It is a little known fact that despite being an ally of Hitler during World War II, Bulgaria saved tens of thousands of Jews during the Holocaust in a collective effort from the state, church and society.
This year Jews in Bulgaria marked the 70th anniversary of their rescue. To commemorate the occasion and to honor the victims of the Holocaust, the Organization of Jews in Bulgaria, Shalom, started a campaign in August dubbed “Make good,” which offers free medical check-ups to people in need. Shalom has also discretely organized doctor visits for the Syrian refugees, most of whom are women and children.
Teaming up with the Alexandrovska Hospital, Shalom is providing special prescription glasses for young Syrians and giving out sweet treats. The medical personnel, which includes two long time Syrian expats in Bulgaria, is touring the refugee camps on a weekly basis. The hospital is also providing two ambulances with special equipment.
During one of the visits, two children were diagnosed with diabetes and special medication will be arranged.
“In the beginning the conditions were awful. But now we see things are getting better – we have food. We really thank Bulgaria for what it does for us,” Rafa Ghanam, a Syrian refugee, told the TV station BNT.
Back in the private hotel, rented in the outskirts of the capital city Sofia, several families are preparing for their new life. In addition to free food and accommodation, Global Village Champions Foundations is offering lessons in Bulgarian.
One of the families, which has 17 members, was forced to live in a room designed to house only four. Their “rescue” was not planned, Barry says.
“It was a spur of the moment decision. We were able to accommodate the family, and I decided to do it and I am so happy I did,” said Barry. “The kids had smiles on their faces. That was incredible.”
Little did Barry know, but the family of 17 are the relatives of Ali, who gained some fame in the Bulgarian media after being stabbed in the back by an alleged skinhead on November 4.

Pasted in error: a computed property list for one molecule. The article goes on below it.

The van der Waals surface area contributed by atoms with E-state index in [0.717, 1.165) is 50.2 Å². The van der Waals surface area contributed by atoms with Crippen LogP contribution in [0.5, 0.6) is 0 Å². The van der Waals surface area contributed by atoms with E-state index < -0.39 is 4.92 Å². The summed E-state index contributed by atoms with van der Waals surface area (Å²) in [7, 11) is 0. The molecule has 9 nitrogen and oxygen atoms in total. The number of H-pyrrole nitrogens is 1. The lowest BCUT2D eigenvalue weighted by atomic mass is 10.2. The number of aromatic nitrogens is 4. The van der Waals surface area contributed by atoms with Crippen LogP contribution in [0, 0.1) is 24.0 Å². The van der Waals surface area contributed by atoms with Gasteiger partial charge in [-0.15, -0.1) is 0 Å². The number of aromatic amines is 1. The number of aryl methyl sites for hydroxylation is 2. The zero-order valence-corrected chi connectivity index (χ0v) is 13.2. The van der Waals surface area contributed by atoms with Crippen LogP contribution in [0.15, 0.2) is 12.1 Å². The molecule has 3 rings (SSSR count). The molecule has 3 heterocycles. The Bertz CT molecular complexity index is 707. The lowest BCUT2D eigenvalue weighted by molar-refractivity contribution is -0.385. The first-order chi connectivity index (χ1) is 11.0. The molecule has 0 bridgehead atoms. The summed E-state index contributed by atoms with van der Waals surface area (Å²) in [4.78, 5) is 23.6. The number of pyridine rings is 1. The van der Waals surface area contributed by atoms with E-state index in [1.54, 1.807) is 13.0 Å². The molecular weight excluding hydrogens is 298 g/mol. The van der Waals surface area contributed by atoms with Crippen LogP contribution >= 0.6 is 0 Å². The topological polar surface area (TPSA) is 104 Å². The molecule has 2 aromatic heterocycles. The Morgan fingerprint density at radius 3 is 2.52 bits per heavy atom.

The incident was triggered by a hit and run attack on a 20-year old Bulgarian shop clerk by an Algerian boy, which led to a wave of anti-immigrant violence across the country. Ali is still in the hospital and awaits to join his family in the hotel provided by Barry.
‘The difference between here and the camps is like heaven and hell’
“The difference between here and the camps is like heaven and hell,” a female relative of Ali told a local TV news crew.
And soon more Jews could be joining the effort to handle the refugee wave in Bulgaria: The Mossad, Israeli national intelligence agency, will be helping Bulgarian authorities in identifying potential threats among the refugees, Interior Minister Tsvetlin Yovchev said in a statement after meeting Israeli Foreign Minister Avigdor Lieberman in Israel last week.
Barry, who has relocated several dozen Syrians in Bulgaria, promises he will continue his charity campaign next time he returns to the country.
“I will rent three or four more hotels, until I run out of money, if needed,” Barry said while leaving the Harmanli camp. “For me life is mitzva – a good deed in the name of God,” the Jewish philantropist told BNT television.